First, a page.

When Erik the Red landed on Greenland in the year 985, he was probably astounded by the residents of his new neighborhood. Heavy-set, gray-skinned, and ivory-tusked, walruses crowded the shores of the world’s largest island.
Erik and his Viking compatriots got right to work, killing the animals in droves and shipping off their precious tusks to mainland Europe. But a few hundred years later, in the 15th century, the Viking colony in Greenland collapsed.
Now, a study published in the journal Quaternary Science Reviews suggests that the insatiable Norse demand for ivory is what may have done the Greenland Vikings in. In a classic tale of devil-may-care capitalism, these Vikings seem to have overplayed their entrepreneurial hand, by selling (and hunting down) so much of their stock that it directly affected their product.
“Measurements of the tusk sockets showed that walruses hunted later in the life of the Norse colony tended to be smaller, a classic sign of over-exploitation,” says James Barrett, an archaeologist at Cambridge University and lead author of the paper, in an email.
Combined with genetic evidence geolocating the walrus remains and artifacts suggesting a Norse presence on Inuit sites to the north, it appears that the Vikings were forced farther afield in their quest for ivory.
“Putting it all together,” says Barrett, “we inferred resource depletion and longer and longer voyages to hunt walruses further and further north in Greenland.”
The ivory trade was a lucrative endeavor for the Vikings while it lasted. During the Middle Ages, the alabaster material was in heavy demand in Europe, for everything from inlays on fancy jewelry boxes to chess and hnefatafl game pieces.
To determine that the animals were overhunted by the Norse, Barrett’s team analyzed walrus remains from across Europe, dating from the 11th century to the 17th. In doing so, they discovered evidence that the earliest walruses found in Europe were from Greenland.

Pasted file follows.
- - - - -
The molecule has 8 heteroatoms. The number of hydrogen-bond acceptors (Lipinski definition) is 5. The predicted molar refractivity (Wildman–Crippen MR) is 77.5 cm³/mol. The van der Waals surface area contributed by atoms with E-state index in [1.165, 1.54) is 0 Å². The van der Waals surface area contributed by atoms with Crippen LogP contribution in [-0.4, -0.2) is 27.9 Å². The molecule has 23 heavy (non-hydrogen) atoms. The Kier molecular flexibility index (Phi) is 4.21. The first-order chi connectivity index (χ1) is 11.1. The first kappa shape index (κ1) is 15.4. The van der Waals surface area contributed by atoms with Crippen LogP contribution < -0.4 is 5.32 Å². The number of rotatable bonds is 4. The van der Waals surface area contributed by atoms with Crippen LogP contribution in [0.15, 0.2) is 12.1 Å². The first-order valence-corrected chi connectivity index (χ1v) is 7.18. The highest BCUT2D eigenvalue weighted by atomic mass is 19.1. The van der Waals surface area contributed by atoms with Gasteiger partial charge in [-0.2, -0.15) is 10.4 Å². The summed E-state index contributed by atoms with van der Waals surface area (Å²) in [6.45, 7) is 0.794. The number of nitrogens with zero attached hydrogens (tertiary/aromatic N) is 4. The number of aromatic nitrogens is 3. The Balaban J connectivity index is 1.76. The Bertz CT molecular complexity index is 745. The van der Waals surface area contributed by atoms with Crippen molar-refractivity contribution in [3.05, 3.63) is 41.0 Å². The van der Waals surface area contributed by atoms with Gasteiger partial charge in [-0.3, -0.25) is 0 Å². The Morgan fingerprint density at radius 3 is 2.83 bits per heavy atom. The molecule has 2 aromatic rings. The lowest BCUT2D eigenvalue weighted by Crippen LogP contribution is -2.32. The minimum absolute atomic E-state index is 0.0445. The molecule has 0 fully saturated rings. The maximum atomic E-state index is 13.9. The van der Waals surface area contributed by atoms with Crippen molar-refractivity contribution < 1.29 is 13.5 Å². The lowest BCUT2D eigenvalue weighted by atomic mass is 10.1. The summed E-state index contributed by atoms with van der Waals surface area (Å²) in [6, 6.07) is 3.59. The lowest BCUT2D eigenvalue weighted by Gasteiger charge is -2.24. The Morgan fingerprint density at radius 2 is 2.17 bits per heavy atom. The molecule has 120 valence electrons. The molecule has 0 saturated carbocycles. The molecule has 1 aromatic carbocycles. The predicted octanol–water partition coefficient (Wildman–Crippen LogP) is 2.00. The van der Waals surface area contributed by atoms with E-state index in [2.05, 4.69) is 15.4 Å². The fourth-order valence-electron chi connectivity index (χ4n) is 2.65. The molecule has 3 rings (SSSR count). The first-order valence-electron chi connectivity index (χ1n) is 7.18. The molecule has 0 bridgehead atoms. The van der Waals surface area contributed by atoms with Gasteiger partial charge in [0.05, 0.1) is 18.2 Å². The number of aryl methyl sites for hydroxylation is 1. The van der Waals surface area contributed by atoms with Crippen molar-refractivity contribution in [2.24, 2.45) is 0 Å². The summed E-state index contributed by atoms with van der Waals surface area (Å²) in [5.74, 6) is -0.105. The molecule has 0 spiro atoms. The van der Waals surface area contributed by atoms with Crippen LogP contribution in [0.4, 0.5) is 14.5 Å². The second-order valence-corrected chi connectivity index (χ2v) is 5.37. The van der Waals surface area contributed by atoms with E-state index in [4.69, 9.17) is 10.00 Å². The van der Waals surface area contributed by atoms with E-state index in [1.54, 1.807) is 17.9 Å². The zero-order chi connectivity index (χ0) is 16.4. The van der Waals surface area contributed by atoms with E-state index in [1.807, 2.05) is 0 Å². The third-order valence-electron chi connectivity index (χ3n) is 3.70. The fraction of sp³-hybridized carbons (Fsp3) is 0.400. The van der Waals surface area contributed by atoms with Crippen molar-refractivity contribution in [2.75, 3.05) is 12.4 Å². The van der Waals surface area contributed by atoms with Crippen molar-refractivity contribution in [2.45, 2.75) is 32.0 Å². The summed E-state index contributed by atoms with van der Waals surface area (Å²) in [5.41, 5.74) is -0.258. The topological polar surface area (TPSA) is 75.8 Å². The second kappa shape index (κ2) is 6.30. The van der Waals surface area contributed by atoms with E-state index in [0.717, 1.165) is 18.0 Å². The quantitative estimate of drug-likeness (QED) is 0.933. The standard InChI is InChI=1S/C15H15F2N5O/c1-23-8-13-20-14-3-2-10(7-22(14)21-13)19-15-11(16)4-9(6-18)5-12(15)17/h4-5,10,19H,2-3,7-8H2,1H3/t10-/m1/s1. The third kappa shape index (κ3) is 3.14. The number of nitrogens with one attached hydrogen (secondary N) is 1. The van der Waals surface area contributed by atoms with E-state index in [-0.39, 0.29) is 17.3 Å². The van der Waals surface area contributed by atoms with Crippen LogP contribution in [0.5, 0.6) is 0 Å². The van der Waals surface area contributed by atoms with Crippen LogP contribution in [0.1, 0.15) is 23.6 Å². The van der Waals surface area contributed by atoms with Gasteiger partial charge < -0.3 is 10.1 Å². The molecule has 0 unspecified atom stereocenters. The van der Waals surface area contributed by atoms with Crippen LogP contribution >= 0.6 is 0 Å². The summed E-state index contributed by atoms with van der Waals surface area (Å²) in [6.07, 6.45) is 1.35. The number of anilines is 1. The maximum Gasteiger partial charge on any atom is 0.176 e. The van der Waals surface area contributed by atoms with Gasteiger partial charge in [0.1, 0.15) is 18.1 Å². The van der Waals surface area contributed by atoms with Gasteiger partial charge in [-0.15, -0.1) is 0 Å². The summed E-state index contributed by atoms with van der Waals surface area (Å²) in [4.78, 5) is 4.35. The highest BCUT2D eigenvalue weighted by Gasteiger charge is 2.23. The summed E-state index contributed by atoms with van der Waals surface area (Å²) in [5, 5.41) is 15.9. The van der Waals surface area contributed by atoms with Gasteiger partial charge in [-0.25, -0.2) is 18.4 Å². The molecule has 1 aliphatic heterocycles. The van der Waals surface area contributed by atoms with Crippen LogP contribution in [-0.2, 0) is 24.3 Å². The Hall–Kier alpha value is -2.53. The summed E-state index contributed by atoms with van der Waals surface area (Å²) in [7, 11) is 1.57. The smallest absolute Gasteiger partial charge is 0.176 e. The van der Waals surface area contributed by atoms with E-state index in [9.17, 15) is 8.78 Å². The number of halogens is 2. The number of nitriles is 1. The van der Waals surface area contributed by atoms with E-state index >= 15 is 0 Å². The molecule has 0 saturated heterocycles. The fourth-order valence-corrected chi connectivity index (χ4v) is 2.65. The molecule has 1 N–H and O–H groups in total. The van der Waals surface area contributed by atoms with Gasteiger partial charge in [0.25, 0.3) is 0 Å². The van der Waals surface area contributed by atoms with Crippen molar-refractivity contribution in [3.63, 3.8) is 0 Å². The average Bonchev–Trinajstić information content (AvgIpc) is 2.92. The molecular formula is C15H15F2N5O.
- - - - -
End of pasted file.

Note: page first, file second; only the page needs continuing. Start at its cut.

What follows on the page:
“The walrus hunt was a big reason for the Norse Greenland colony to be set up,” says Thomas McGovern, a zooarchaeologist at Hunter College in New York City, in an email. “[A]nd the hunt was clearly both really important economically and (probably) ideologically.”
For the Vikings, a new market abroad complicated matters further.
“We think the unit value of walrus ivory dropped when elephant ivory was introduced to Europe on a large scale in the 1200s,” says Barrett. “This meant the Greenland Norse had to hunt more to maintain their balance of trade with Europe. The result may have been resource depletion and increasingly untenable long voyages to the High Arctic”—a problem compounded by the short summer and the reduced time for walrus-hunting it offered.
With the ivory market’s gaze turned south toward the much larger tusks of land-based mammals, and the Norse strained by the reduced range of their quarry, things became difficult. The increasingly cold temperatures of the impending Little Ice Age didn’t help matters either.
“Combined with climate change, the colonies must have become less attractive places to live, and perhaps even less viable,” Barett says. “[The Vikings’] resilience was undermined.”
The snarl of economic and climatological problems proved too much for the Norse seafarers, and the Viking settlements of Greenland eventually disappeared, leaving abandoned churches and a slew of archaeological material. The walruses—at least the little ones that were left—breathed a mustached sigh of relief.
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